In the wrong gear – The state of the UK economy in 2024

Another year over, and for many people this couldn’t come soon enough. 2023 proved to be a year of surprises, with the UK economy remaining buoyant despite experts fearing the worst. The great post-COVID slump never came, but this doesn’t necessarily imply it’s all up from here. Through this article we’ll be illustrating a broad range of data and opinions, to give you a clearer path to success this year.

The Predictions

Contrasting forecasts from prominent institutions paint a complex picture of the nation’s economic trajectory this year. Goldman Sachs is optimistic, predicting a 0.6% expansion, surpassing the Bank of England’s forecast of 0.1% and slightly edging above the consensus of 0.4%. However, RSM takes a more cautious stance, anticipating a modest growth of 0.5%, signalling another year of stagnation. Latest reports show inflation currently sitting at 4.6%, and despite divergence on other issues, both Goldman Sachs and RSM project a similar decline in inflation, to 2.8% and 2.5% respectively by the second half of the year.

Although recent Office for National Statistics (ONS) revisions indicate a faster-than-expected recovery from the pandemic, the momentum has waned. Despite a promising start to 2023, lacklustre performance in the second half of the year culminated in an overall growth rate of 0.6%. The British Chambers of Commerce (BCC) presents a restrained outlook for 2024, forecasting a meagre 0.4% growth and a slightly improved 0.6% in 2025.

As echoed in our winter retail report, stagnation looks to be the theme this year. Modest GDP, slowly declining inflation, and a general lack of buzz around the UK both from investment and internal enterprise, puts businesses in a less-than-optimal position.

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The Root

A handful of primary factors are identified as impediments to economic growth. The number of people employed in the UK remains below pre-pandemic levels, this is despite a population increase of nearly 300,000. Rising unemployment looms, with the unemployment rate projected to reach 4.8% by the end of 2025, as demand remains subdued and the number of vacancies declines. The sluggish state of business investment and productivity growth, highlighted by a meagre 0.3% year-on-year productivity increase in Q2, compared to 2.2% in the US, poses a significant challenge. With muted labour supply and challenging demographics, increasing productivity becomes paramount to breaking the economy out of its growth stagnation.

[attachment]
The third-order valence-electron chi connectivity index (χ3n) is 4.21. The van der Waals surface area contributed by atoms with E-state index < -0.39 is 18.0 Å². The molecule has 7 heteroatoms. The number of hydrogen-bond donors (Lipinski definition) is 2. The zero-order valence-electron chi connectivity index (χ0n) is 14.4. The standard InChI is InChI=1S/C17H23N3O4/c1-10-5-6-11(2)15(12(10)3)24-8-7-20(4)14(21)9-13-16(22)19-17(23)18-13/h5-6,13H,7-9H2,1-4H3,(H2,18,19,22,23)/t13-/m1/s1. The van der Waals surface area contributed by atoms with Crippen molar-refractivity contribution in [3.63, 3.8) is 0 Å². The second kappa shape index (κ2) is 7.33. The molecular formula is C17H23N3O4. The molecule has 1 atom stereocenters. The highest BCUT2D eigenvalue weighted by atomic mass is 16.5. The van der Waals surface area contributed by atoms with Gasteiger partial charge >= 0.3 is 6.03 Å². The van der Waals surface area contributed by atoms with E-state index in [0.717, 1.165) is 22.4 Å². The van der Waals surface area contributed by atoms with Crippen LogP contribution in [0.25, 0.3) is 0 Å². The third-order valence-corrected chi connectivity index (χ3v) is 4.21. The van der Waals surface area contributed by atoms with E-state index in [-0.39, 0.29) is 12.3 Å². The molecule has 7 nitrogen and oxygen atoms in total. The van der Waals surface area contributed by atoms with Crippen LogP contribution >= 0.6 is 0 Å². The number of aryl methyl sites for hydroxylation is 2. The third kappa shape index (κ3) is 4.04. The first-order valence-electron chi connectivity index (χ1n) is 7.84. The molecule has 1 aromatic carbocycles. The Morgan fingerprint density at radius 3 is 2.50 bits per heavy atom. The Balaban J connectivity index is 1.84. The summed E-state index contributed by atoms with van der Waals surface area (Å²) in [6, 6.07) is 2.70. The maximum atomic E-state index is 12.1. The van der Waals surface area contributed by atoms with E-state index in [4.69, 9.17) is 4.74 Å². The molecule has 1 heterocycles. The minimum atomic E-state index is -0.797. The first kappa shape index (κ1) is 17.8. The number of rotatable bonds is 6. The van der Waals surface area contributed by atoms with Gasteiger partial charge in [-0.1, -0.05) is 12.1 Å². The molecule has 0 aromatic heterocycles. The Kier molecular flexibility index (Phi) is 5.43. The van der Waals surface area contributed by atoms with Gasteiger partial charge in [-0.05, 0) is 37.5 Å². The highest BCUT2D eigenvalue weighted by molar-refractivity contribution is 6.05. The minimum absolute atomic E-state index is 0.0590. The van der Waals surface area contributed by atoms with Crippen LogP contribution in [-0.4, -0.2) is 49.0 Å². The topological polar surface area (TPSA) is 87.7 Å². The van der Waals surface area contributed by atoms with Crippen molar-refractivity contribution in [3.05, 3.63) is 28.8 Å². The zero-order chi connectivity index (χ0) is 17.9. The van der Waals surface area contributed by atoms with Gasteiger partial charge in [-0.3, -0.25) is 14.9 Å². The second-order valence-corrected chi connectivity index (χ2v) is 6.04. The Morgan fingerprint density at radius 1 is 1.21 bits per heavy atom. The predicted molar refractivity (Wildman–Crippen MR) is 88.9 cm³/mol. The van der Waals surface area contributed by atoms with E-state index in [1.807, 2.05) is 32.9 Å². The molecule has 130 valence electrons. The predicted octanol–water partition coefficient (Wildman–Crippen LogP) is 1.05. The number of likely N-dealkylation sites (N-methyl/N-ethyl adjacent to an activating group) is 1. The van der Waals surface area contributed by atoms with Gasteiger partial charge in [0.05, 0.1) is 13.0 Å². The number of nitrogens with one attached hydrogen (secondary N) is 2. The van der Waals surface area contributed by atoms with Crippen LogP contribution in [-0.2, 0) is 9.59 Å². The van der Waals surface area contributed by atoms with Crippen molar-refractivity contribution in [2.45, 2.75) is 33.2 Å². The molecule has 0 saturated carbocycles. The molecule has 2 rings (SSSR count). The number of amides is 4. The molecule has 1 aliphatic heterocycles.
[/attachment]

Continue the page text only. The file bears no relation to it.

Further issues arise from the UK mortgage market’s susceptibility to inflation, something we’ve seen in droves this past year. A large part of the impact of higher interest rates is still to come, pressure on consumption and the housing market looks to depress growth only further.

The effect on public thinking

Consumer sentiment adds another layer to the economic narrative. As you would expect, the condition of the economy is a focal point for consumers heading into 2024, and the trajectory is quite commonly perceived to be declining. 41% of consumers say they’re feeling less financially secure heading into 2024, than at the start of 2023. This sentiment is reflected in purchasing patterns, as nearly half of consumers plan to opt for own-brand or value goods, along with promotional or discount items. A significant 58% of consumers intend to cut non-essential spending in 2024, with only 8% planning to increase expenditure compared to 2023. Perhaps even more striking, when looking at any concerns consumers have going into 2024, food prices, energy bills and fuel prices are by far the top 3.

Making Money in Purgatory

As the UK treads cautiously into 2024, the delicate balancing act between economic growth, employment, and consumer confidence remains a key challenge for policymakers and businesses alike.

Two distinct focuses are crucial for businesses going into this new year. The first is a focus on empathy for the position of your consumers. As illustrated in this report, their mindset is marked by financial insecurity and close monitoring of pricing. Understanding how they intend to approach spending and how this differs from last year, gives you clarity on how your revenue will develop within your current way of operating. Forward-thinking, i.e. amassing data from years gone by is flawed logic when the ground is shifting beneath you. Understanding your customer’s perspective and motivations is a better base for success in times of economic difficulty. Second is a focus on repositioning with the customer’s mindset in mind. For many, last year’s wages are stretched thin by this year’s prices, and that’s without factoring in their bills. Purchasing power is diminished, and where your business may have been essential in previous years, it could now be surplus to requirements. A change in how you market your business and exactly what product you’re pushing is critical.

SOURCES:
Will the UK economy keep up with the rest of Europe in 2024? (goldmansachs.com)
Economic outlook 2024: on a knife edge (rsmuk.com)
Bauer UK listener club September 2023 survey
Traders lift bets on UK interest rate cuts in 2024 after economy shrinks in October – as it happened | Business | The Guardian
BCC Economic Forecast: Economic Growth Stuck In A Rut – British Chambers of Commerce
Renewed signs of stress hit UK economy – KPMG UK
41% of people feeling less financially secure heading – KPMG UK

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